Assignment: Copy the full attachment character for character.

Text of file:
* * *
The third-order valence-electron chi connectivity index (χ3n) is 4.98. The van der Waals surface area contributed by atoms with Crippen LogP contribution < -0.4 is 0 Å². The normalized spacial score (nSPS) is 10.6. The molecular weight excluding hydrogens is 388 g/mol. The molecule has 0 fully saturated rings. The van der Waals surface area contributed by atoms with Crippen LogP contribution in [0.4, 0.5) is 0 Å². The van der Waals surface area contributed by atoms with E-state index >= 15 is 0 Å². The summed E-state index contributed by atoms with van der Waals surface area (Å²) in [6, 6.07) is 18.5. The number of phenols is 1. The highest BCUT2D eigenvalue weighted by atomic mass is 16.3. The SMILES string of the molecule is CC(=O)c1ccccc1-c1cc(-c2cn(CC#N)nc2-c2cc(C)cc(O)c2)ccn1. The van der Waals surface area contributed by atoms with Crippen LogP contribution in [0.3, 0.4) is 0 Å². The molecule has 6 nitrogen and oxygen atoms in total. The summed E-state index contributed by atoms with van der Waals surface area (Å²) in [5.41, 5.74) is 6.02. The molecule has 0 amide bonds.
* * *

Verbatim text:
The third-order valence-electron chi connectivity index (χ3n) is 4.98. The van der Waals surface area contributed by atoms with Crippen LogP contribution < -0.4 is 0 Å². The normalized spacial score (nSPS) is 10.6. The molecular weight excluding hydrogens is 388 g/mol. The molecule has 0 fully saturated rings. The van der Waals surface area contributed by atoms with Crippen LogP contribution in [0.4, 0.5) is 0 Å². The van der Waals surface area contributed by atoms with E-state index >= 15 is 0 Å². The summed E-state index contributed by atoms with van der Waals surface area (Å²) in [6, 6.07) is 18.5. The number of phenols is 1. The highest BCUT2D eigenvalue weighted by atomic mass is 16.3. The SMILES string of the molecule is CC(=O)c1ccccc1-c1cc(-c2cn(CC#N)nc2-c2cc(C)cc(O)c2)ccn1. The van der Waals surface area contributed by atoms with Crippen LogP contribution in [0.3, 0.4) is 0 Å². The molecule has 6 nitrogen and oxygen atoms in total. The summed E-state index contributed by atoms with van der Waals surface area (Å²) in [5.41, 5.74) is 6.02. The molecule has 0 amide bonds.